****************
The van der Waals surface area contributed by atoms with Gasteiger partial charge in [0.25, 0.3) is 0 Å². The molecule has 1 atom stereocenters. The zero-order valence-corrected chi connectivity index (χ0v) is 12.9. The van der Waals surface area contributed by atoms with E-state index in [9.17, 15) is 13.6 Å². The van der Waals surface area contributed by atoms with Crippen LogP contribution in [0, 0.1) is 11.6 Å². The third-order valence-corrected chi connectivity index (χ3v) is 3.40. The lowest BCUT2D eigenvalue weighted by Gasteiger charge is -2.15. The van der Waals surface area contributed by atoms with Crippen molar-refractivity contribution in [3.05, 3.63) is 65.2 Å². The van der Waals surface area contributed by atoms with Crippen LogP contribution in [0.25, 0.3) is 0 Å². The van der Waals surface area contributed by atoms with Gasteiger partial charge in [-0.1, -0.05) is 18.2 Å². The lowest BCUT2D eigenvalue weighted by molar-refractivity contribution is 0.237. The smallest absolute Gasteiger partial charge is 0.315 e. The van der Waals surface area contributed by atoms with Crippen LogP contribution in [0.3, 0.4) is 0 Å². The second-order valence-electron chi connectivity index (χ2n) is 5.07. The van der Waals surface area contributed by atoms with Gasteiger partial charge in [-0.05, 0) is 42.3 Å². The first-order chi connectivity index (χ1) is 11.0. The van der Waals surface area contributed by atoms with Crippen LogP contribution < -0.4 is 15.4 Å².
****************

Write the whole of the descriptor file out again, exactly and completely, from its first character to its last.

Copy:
The van der Waals surface area contributed by atoms with Gasteiger partial charge in [0.25, 0.3) is 0 Å². The molecule has 1 atom stereocenters. The zero-order valence-corrected chi connectivity index (χ0v) is 12.9. The van der Waals surface area contributed by atoms with E-state index in [9.17, 15) is 13.6 Å². The van der Waals surface area contributed by atoms with Crippen LogP contribution in [0, 0.1) is 11.6 Å². The third-order valence-corrected chi connectivity index (χ3v) is 3.40. The lowest BCUT2D eigenvalue weighted by Gasteiger charge is -2.15. The van der Waals surface area contributed by atoms with Crippen molar-refractivity contribution in [3.05, 3.63) is 65.2 Å². The van der Waals surface area contributed by atoms with Crippen LogP contribution in [0.25, 0.3) is 0 Å². The van der Waals surface area contributed by atoms with Gasteiger partial charge in [-0.1, -0.05) is 18.2 Å². The lowest BCUT2D eigenvalue weighted by molar-refractivity contribution is 0.237. The smallest absolute Gasteiger partial charge is 0.315 e. The van der Waals surface area contributed by atoms with Crippen LogP contribution in [0.3, 0.4) is 0 Å². The second-order valence-electron chi connectivity index (χ2n) is 5.07. The van der Waals surface area contributed by atoms with Gasteiger partial charge in [-0.05, 0) is 42.3 Å². The first-order chi connectivity index (χ1) is 11.0. The van der Waals surface area contributed by atoms with Crippen LogP contribution < -0.4 is 15.4 Å².